Sen. James Risch
Senator for Idaho
pronounced jaymz // rish
Risch is the junior senator from Idaho and is a Republican. He has served since Jan 6, 2009. Risch is next up for reelection in 2026 and serves until Jan 3, 2027. He is 80 years old.
Read our 2022 Report Card for Risch.
Risch is shown as a purple triangle ▲ in our ideology-leadership chart below. Each dot is a member of the Senate positioned according to our ideology score (left to right) and our leadership score (leaders are toward the top).
The chart is based on the bills Risch has sponsored and cosponsored from Jan 3, 2019 to Sep 29, 2023. See full analysis methodology.
James Risch sits on the following committees:
Senate Committee on Foreign Relations
Africa and Global Health Policy, East Asia, the Pacific, and International Cybersecurity Policy, Europe and Regional Security Cooperation, Multilateral International Development, Multilateral Institutions, and International Economic, Energy, and Environmental Policy, Near East, South Asia, Central Asia, and Counterterrorism, State Department and USAID Management, International Operations, and Bilateral International Development, Western Hemisphere, Transnational Crime, Civilian Security, Democracy, Human Rights, and Global Women's Issues subcommittees
- Senate Committee on Energy and Natural Resources
- Senate Select Committee on Ethics
- Senate Select Committee on Intelligence
- Senate Committee on Small Business and Entrepreneurship
- United States Senate Caucus on International Narcotics Control
Risch was the primary sponsor of 14 bills that were enacted. The most recent include:
- S. 1617 (117th): Disaster Assistance for Rural Communities Act
- S. 4320 (117th): Secure Embassy Construction and Counterterrorism Act of 2022
- S. 816 (117th): Diplomatic Support and Security Act of 2022
- S. 904 (117th): Modernizing Access to Our Public Land Act
- S. 1570 (116th): Aquifer Recharge Flexibility Act
- S. 2092 (116th): Modernizing the Pittman-Robertson Fund for Tomorrow’s Needs Act
- S. 79 (116th): A bill to authorize the Secretary of Agriculture to maintain or replace certain facilities and structures for commercial recreation services at Smith Gulch in Idaho, and for …
Does 14 not sound like a lot? Very few bills are ever enacted — most legislators sponsor only a handful that are signed into law. But there are other legislative activities that we don’t track that are also important, including offering amendments, committee work and oversight of the other branches, and constituent services.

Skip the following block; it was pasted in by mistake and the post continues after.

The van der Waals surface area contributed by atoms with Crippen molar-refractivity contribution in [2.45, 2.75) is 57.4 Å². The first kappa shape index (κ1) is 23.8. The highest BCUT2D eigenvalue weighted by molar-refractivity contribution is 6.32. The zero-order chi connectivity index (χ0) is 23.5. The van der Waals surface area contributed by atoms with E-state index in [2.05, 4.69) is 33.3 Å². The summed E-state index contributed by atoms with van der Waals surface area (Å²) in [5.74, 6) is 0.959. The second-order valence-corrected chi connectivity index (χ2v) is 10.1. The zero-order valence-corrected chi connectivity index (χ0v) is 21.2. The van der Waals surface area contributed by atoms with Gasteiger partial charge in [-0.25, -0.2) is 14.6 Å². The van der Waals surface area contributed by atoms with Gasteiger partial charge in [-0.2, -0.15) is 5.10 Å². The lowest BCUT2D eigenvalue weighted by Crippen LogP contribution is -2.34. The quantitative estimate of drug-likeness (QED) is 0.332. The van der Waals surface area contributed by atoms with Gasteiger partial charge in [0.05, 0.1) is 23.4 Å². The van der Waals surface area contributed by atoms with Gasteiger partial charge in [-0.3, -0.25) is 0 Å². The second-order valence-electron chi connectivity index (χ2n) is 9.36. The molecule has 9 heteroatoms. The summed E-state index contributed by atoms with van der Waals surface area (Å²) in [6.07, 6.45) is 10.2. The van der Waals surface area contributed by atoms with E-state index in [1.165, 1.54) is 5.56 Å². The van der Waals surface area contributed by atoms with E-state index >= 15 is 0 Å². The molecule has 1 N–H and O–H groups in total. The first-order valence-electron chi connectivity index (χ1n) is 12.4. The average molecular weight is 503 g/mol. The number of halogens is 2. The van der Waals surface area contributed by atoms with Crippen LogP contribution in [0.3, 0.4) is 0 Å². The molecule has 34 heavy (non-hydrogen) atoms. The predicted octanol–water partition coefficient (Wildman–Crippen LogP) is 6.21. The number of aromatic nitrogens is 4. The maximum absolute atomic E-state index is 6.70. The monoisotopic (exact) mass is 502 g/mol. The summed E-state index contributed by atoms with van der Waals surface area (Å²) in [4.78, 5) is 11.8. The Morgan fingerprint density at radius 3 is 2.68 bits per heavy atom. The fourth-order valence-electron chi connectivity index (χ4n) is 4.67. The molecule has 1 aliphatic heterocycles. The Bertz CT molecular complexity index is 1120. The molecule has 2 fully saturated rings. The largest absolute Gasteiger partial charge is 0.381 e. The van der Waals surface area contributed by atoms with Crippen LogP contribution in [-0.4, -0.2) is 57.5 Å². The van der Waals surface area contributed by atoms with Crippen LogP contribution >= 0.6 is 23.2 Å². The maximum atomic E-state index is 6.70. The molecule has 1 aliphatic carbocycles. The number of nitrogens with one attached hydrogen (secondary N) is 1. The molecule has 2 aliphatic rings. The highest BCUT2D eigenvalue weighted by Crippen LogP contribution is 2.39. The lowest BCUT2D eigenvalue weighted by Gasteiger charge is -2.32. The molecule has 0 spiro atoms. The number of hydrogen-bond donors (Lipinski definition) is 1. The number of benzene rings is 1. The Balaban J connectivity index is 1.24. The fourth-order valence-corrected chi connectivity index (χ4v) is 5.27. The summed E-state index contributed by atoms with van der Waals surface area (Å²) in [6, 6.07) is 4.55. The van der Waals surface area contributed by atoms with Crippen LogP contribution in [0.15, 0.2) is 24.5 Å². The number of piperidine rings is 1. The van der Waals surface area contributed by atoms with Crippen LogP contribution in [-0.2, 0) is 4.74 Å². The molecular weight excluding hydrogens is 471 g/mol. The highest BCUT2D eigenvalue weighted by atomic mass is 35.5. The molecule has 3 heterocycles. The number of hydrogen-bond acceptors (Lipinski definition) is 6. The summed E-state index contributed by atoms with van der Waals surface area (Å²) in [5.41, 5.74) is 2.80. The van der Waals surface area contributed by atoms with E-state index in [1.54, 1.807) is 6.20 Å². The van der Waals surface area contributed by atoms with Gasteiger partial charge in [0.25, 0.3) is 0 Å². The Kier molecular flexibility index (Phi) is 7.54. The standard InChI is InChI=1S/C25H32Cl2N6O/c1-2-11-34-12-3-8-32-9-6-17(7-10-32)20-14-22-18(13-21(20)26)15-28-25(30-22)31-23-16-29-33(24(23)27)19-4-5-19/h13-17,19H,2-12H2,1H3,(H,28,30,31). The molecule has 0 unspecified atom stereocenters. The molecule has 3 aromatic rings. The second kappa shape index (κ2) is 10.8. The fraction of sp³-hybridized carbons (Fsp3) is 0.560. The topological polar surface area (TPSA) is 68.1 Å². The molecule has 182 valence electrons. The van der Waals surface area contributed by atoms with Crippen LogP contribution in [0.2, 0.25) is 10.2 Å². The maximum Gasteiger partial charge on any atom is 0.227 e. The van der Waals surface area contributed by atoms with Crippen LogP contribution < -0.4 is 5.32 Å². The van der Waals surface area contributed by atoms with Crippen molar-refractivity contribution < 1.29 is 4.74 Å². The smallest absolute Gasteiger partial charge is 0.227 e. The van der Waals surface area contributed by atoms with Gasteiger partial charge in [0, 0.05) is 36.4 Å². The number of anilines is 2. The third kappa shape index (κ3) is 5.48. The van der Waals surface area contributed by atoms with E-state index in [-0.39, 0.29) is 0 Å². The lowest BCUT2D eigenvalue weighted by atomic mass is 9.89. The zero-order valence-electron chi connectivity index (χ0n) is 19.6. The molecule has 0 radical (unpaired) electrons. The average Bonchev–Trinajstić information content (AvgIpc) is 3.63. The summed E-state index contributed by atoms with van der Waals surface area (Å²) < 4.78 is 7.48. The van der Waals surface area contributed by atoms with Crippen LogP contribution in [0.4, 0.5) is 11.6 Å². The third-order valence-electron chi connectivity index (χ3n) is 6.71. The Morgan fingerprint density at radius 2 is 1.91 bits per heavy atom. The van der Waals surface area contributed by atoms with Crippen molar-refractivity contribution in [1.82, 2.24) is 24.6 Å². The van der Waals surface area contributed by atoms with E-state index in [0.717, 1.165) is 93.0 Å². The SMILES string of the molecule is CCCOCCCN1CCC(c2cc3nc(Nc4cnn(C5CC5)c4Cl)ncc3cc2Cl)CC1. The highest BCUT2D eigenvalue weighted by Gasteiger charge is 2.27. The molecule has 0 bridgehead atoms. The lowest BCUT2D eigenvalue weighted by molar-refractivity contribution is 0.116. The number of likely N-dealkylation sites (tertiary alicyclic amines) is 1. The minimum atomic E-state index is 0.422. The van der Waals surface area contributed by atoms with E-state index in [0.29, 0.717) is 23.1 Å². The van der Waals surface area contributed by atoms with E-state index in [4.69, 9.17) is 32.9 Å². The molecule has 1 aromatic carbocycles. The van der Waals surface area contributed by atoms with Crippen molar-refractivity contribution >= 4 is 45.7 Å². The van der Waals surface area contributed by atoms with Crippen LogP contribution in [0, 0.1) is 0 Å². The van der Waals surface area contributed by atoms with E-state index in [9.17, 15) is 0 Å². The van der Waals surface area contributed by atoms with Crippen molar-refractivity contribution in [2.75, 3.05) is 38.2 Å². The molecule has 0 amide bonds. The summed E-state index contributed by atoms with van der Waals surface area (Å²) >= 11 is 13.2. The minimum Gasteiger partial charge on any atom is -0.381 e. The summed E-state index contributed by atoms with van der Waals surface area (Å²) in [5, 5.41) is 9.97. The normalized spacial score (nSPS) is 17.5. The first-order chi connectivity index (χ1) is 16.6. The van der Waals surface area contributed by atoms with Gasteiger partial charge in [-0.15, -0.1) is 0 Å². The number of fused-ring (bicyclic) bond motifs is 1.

We consider a bill enacted if one of the following is true: a) it is enacted itself, b) it has a companion bill in the other chamber (as identified by Congress) which was enacted, or c) if at least about half of its provisions were incorporated into bills that were enacted (as determined by an automated text analysis, applicable beginning with bills in the 110th Congress).
Risch sponsors bills primarily in these issue areas:
Recently Introduced Bills
Risch recently introduced the following legislation:
- S.Res. 385: A resolution calling for the immediate release of Evan Gershkovich, a United States …
- S. 2935: A bill to prohibit any official action to recognize or normalize relations with …
- S. 2740: Small Business Cyber Resiliency Act
- S. 2571: Grizzly Bear Review and Resource Restart Act of 2023
- S. 2562: A bill to require ports of entry along the northern border to remain …
- S. 2113: PLUS Act of 2023
- S. 2160: Urban Canal Modernization Act
Most legislation has no activity after being introduced.
From Jan 2009 to Sep 2023, Risch missed 143 of 4,850 roll call votes, which is 2.9%. This is on par with the median of 2.4% among the lifetime records of senators currently serving. The chart below reports missed votes over time.
We don’t track why legislators miss votes, but it’s often due to medical absenses, major life events, and running for higher office.
|Time Period||Votes Eligible||Missed Votes||Percent||Percentile|
|2013 Jan-Jan 112th Congress||1||0||0.0%||0th|
|2021 Jan-Jan 116th Congress||2||0||0.0%||0th|
The information on this page is originally sourced from a variety of materials, including: